Chapel Garden

Current and Past Undergraduate Researchers

The University of Scranton

My research program on migratory and breeding birds provides numerous opportunities for undergraduate research (scroll down to see examples of current and past projects). I have both field and laboratory projects available for students during fall, spring and summer semesters. If you are interested in birds, bird blood, external and internal bird parasites, identification and quantification of invertebrates (bird food!), migration or breeding biology, museum skin preparation or data entry, I encourage you to stop by for a chat.

Go here to see a list of former undergraduate researchers who have gone on to graduate programs.

Fall, 2011

Jason Bohenek has begun a project examining use of non-native vegetation by migratory landbirds.

Spring, 2011
Faculty Student Research Program: Andrew Sobolak prepared avian study skins for our museum collection.

Faculty Student Research Program: Andrew Wynne collected data examining feather coloration in Common Yellowthroats. Andrew presented his results at the 2011 11th Annual Celebration of Student Scholars. To see Andrew's poster presentation go here.

Fall, 2010

Faculty Student Research Program: Andrew Sobolak prepared avian study skins for our museum collection.

Nate Stebbins continues work on his project examining fall fruit use by migrating Gray Catbirds.

Spring, 2010

Faculty Student Research Program: Paulina Maida continued work on her project examining parasite load and the fitness consequences of blood parasites in Gray Catbirds.

Faculty Student Research Program: Andrew Sobolak prepared avian study skins for our museum collection.

Faculty Student Research Program: Nate Stebbins continued working on his project examining fall fruit use by migrating Gray Catbirds.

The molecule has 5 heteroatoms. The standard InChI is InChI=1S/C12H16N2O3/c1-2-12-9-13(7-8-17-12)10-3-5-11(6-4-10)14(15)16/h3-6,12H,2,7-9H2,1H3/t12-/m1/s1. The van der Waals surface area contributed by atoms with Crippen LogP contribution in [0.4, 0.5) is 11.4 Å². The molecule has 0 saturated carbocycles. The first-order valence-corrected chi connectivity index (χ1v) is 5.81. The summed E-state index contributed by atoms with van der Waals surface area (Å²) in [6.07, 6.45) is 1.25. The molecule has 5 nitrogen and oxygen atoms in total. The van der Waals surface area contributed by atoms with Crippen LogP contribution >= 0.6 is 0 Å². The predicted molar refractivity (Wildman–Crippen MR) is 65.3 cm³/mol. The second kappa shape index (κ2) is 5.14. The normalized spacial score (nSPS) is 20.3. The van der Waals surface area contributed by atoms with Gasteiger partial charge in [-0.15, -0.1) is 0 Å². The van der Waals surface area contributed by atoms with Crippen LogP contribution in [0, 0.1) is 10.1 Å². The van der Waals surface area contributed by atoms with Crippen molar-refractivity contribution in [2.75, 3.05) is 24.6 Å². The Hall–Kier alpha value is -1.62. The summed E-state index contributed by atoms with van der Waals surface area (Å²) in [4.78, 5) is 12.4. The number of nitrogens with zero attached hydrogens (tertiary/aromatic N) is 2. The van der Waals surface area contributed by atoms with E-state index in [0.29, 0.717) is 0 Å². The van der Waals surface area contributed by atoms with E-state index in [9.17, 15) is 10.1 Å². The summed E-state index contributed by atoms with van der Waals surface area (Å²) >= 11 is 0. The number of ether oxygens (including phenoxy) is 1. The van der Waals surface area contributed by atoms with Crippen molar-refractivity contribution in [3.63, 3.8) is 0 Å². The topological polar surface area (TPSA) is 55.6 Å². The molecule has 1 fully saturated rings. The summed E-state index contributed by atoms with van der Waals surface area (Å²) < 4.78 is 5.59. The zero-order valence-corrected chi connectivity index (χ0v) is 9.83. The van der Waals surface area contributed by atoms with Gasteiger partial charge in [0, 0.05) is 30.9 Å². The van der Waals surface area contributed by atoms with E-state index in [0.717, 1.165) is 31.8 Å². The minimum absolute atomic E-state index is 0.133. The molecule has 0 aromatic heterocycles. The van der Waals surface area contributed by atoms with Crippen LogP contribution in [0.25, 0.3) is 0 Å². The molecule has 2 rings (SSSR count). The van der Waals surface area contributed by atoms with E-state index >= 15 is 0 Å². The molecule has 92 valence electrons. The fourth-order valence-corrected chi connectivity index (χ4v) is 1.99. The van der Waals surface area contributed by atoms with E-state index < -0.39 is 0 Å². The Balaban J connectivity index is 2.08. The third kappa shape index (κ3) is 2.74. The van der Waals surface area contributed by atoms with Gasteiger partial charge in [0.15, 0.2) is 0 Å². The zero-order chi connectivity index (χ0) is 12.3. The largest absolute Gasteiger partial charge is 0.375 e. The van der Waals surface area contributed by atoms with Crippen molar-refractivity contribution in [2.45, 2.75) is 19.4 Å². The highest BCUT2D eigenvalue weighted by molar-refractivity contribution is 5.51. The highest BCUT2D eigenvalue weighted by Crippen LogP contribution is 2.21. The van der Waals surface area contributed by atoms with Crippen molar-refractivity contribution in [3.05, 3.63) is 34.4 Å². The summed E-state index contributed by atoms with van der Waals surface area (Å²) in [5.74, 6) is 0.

Fall, 2009

Faculty Student Research Program: Paulina Maida began work on a project examining parasite load and the fitness consequences of blood parasites in Gray Catbirds.

Faculty Student Research Program: Nate Carr continued working on his project examining feather coloration in Gray Catbirds.

Faculty Student Research Program: Andrew Sobolak prepared avian study skins for our museum collection.

Faculty Student Research Program: Nate Stebbins began working on a project examining fall fruit use by migrating Gray Catbirds.

Summer, 2009

Nate Carr was awarded a 2009 President's Fellowship for Summer Research to begin work on feather coloration in Gray Catbirds.

Spring, 2009

Faculty Student Research Program: Greg Omerza spent the semester making differential leukocyte counts. Greg presented his work at the 2009 Celebration of Student Scholars, put on by The Office of Research Services at The University of Scranton. To see Greg's results go here.

Faculty Student Research Program: Maria Kern, Andrew Sobolak, Gary Valvano and Rachel Ward prepared avian study skins for our museum collection.

Faculty Student Research Program: Denise Hardisky began a project assessing avian plasma for triglyceride levels.

Faculty Student Research Program: Nate Carr and T.J. Zenzal worked on a feather coloration project in Gray Catbirds.

Faculty Student Research Program: Christine Barton began a project on feather coloration in Common Yellowthroats.

Fall, 2008

Faculty Student Research Program: T.J. Zenzal and Nate Carr assisted with fieldwork in our ongoing project examining how migrants use shrub/scrub habitats. Both T.J. and Nate, along with Lennon Tomaine, continued examining feather coloration in Gray Catbirds.

Faculty Student Research Program: Greg Omerza spent the semester making differential leukocyte counts.

Faculty Student Research Program: Maria Kern, Gary Valvano and Rachel Ward prepared avian study skins for our museum collection.

Spring, 2008

Faculty Student Research Program: Elizabeth Stephens identified leukocytes from blood samples collected during the 2007 field season.

Faculty Student Research Program: Nate Carr worked on a project to develop length/mass relationship equations for invertebrates collected at our study sites.

Faculty Student Research Program: T.J. Zenzal and Nate Carr assisted with fieldwork in our ongoing project examining how migrants use shrub/scrub habitats. Both T.J. and Nate, along with Lennon Tomaine, began projects examining feather coloration in Gray Catbirds. T.J. subsequently presented his results at the 2008 American Ornithologists' Union meeting in Portland. Go here to see T.J.'s poster.